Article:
Discover Brookhaven

Brookhaven Graphite Research Reactor

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Remotely operated robot known as a BROKK manipulator

In April 2005, the Department of Energy (DOE), the Lab, and the regulatory agencies agreed on a final cleanup plan for the Brookhaven Graphite Research Reactor (BGRR), the world’s first reactor built solely to perform scientific research on peaceful uses of the atom. The reactor, which operated from 1949 to 1969, is part of a complex that includes several small support buildings.

The cleanup plan, developed with substantial input from the Community Advisory Council (CAC) and other community members, called for dismantling and disposing of the 700-ton, 25-foot-high graphite core of the reactor known as the pile. The 5,000 tons of concrete and steel shielding that surround the core were also to be dismantled and sent to a disposal facility along with the graphite pile.

In addition to the reactor’s pile and shield, which contained more than 99 percent of the remaining radiological inventory in the BGRR complex, several other significant interim cleanup actions were part of the remediation of the BGRR complex. These actions included:

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Removal of the aboveground air ducts

  • Pile fan sump removal: This 27,000-pound concrete box was removed in 2000. It was used to collect rainwater and other drainage from the reactor’s fanhouse and exhaust stack. Sampling showed that water had leaked from the sump into surrounding soil.
  • Aboveground concrete air ducts: In 2000, these 50-year-old ducts, which carried reactor-cooling air to the fanhouse, were cut into nine sections using diamond-wire saws. The duct sections, each of which weighed up to 168,000 pounds, were packaged and sent off site to a licensed disposal facility.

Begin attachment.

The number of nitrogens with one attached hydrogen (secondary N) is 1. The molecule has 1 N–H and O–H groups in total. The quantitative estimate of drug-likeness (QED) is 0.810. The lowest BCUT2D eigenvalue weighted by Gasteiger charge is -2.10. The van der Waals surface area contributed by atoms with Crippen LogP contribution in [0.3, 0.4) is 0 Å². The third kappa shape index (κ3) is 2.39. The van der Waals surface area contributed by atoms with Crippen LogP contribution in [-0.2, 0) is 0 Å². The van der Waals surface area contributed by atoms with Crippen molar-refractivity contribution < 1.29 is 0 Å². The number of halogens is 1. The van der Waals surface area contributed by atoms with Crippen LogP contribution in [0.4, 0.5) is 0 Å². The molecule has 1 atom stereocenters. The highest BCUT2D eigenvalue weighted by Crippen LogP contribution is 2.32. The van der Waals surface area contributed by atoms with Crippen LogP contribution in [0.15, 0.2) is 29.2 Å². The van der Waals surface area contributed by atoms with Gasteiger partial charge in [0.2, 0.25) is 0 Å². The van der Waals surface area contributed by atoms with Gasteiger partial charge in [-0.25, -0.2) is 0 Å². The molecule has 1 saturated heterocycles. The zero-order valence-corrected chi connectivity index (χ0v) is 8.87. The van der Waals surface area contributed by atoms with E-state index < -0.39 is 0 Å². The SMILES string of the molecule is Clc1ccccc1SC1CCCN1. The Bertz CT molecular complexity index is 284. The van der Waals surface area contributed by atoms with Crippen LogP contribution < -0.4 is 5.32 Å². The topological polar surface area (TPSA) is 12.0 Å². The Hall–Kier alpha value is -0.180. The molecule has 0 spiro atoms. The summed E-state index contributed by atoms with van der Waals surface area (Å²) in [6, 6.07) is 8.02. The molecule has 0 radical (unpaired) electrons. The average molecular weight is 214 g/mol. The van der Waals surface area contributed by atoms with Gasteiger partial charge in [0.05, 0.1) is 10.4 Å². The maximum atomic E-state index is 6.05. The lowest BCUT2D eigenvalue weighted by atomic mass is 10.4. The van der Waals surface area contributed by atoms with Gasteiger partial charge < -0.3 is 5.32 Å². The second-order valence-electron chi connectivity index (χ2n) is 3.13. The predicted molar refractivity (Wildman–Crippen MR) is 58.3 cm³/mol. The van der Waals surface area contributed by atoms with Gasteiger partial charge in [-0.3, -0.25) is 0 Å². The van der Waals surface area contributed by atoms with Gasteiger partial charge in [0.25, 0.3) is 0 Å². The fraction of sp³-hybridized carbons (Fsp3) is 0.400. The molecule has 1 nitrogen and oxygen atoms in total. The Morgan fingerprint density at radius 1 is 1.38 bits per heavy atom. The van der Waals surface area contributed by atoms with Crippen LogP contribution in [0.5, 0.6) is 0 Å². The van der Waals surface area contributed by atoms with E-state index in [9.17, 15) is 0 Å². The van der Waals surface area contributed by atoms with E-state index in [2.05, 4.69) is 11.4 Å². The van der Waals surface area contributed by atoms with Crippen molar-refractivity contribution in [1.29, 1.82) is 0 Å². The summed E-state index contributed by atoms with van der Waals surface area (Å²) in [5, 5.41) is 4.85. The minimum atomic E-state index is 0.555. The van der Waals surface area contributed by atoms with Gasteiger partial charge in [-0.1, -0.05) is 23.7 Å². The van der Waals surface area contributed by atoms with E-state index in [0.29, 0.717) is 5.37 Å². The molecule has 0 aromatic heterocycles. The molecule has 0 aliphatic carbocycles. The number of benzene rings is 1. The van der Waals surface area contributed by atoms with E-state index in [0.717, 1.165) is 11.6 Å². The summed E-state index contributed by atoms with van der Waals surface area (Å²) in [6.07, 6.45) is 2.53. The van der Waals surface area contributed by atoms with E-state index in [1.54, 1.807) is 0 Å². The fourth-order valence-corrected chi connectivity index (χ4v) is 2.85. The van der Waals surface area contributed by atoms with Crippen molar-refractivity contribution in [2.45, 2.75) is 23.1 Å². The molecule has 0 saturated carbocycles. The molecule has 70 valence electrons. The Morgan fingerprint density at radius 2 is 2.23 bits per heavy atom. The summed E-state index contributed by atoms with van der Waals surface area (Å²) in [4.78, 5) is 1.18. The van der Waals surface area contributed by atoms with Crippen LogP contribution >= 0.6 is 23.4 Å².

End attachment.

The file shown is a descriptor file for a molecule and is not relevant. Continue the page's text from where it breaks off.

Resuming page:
• Fanhouse: Five large cooling fans were removed from this structure located near the reactor in 1999. These fans weighed in excess of 26,000 pounds each, and were used to pull exhaust air out of the reactor pile.
  • Below-ground air ducts, exhaust filters, and primary liner cleanup: Cooling air left the reactor pile through below-ground steel-lined ducts that contained copper coolers and a filter system. In a project completed in 2004, the project team removed the filters and contaminated portions of the liner using a remotely operated robot. This project was a major radiological challenge, and demonstrated the use of innovative technologies that minimized worker exposure and allowed safe completion of the project.
  • BGRR fuel canal, canal house and water treatment house removal: These above- and below-ground structures, which handled spent reactor fuel and cooling water, were demolished and removed in a project completed in 2005. Contaminated soil found below the fuel canal was also excavated, and the area was backfilled and covered with an asphalt cap.

After completing detailed work plans that incorporated controls to protect human health and the environment, the graphite pile was successfully dismantled in 2010 and the Fan Houses were demolished. Removal of the thermo- and bio-shield was completed in 2012. To complete this work, the U.S. Department of Energy dedicated nearly $74.6M.

The BGRR and all of its associated buildings were determined to be eligible for listing on the National Register of Historic Places. Due to the potential for removing a significant number of features, the Lab and DOE working with the New York State Historic Preservation Officer, agreed to a series of mitigations that significantly documented the history of this important reactor. The mitigation project documented the decommissioning process as part of the historic record of this important reactor.